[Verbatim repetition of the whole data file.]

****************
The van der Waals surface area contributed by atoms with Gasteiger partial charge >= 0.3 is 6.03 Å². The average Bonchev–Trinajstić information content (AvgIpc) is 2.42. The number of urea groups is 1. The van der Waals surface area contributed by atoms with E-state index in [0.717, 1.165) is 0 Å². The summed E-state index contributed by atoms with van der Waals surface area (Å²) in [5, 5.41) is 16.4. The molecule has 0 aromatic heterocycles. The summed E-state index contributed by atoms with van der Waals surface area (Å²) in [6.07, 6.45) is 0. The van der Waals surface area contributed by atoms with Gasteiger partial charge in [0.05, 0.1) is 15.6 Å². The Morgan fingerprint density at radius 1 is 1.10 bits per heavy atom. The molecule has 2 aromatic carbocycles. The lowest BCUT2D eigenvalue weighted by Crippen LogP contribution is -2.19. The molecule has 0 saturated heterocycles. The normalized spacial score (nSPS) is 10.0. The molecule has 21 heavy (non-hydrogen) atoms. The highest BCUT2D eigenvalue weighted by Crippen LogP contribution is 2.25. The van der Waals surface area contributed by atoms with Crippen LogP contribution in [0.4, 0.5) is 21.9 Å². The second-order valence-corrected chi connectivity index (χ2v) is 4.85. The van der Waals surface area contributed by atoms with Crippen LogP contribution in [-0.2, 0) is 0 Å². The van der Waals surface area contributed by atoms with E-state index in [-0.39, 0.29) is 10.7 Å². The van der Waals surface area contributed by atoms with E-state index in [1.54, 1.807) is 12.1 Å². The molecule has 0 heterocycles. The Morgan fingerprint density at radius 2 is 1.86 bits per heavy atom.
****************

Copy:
The van der Waals surface area contributed by atoms with Gasteiger partial charge >= 0.3 is 6.03 Å². The average Bonchev–Trinajstić information content (AvgIpc) is 2.42. The number of urea groups is 1. The van der Waals surface area contributed by atoms with E-state index in [0.717, 1.165) is 0 Å². The summed E-state index contributed by atoms with van der Waals surface area (Å²) in [5, 5.41) is 16.4. The molecule has 0 aromatic heterocycles. The summed E-state index contributed by atoms with van der Waals surface area (Å²) in [6.07, 6.45) is 0. The van der Waals surface area contributed by atoms with Gasteiger partial charge in [0.05, 0.1) is 15.6 Å². The Morgan fingerprint density at radius 1 is 1.10 bits per heavy atom. The molecule has 2 aromatic carbocycles. The lowest BCUT2D eigenvalue weighted by Crippen LogP contribution is -2.19. The molecule has 0 saturated heterocycles. The normalized spacial score (nSPS) is 10.0. The molecule has 21 heavy (non-hydrogen) atoms. The highest BCUT2D eigenvalue weighted by Crippen LogP contribution is 2.25. The van der Waals surface area contributed by atoms with Crippen LogP contribution in [0.4, 0.5) is 21.9 Å². The second-order valence-corrected chi connectivity index (χ2v) is 4.85. The van der Waals surface area contributed by atoms with Crippen LogP contribution in [-0.2, 0) is 0 Å². The van der Waals surface area contributed by atoms with E-state index in [-0.39, 0.29) is 10.7 Å². The van der Waals surface area contributed by atoms with E-state index in [1.54, 1.807) is 12.1 Å². The molecule has 0 heterocycles. The Morgan fingerprint density at radius 2 is 1.86 bits per heavy atom.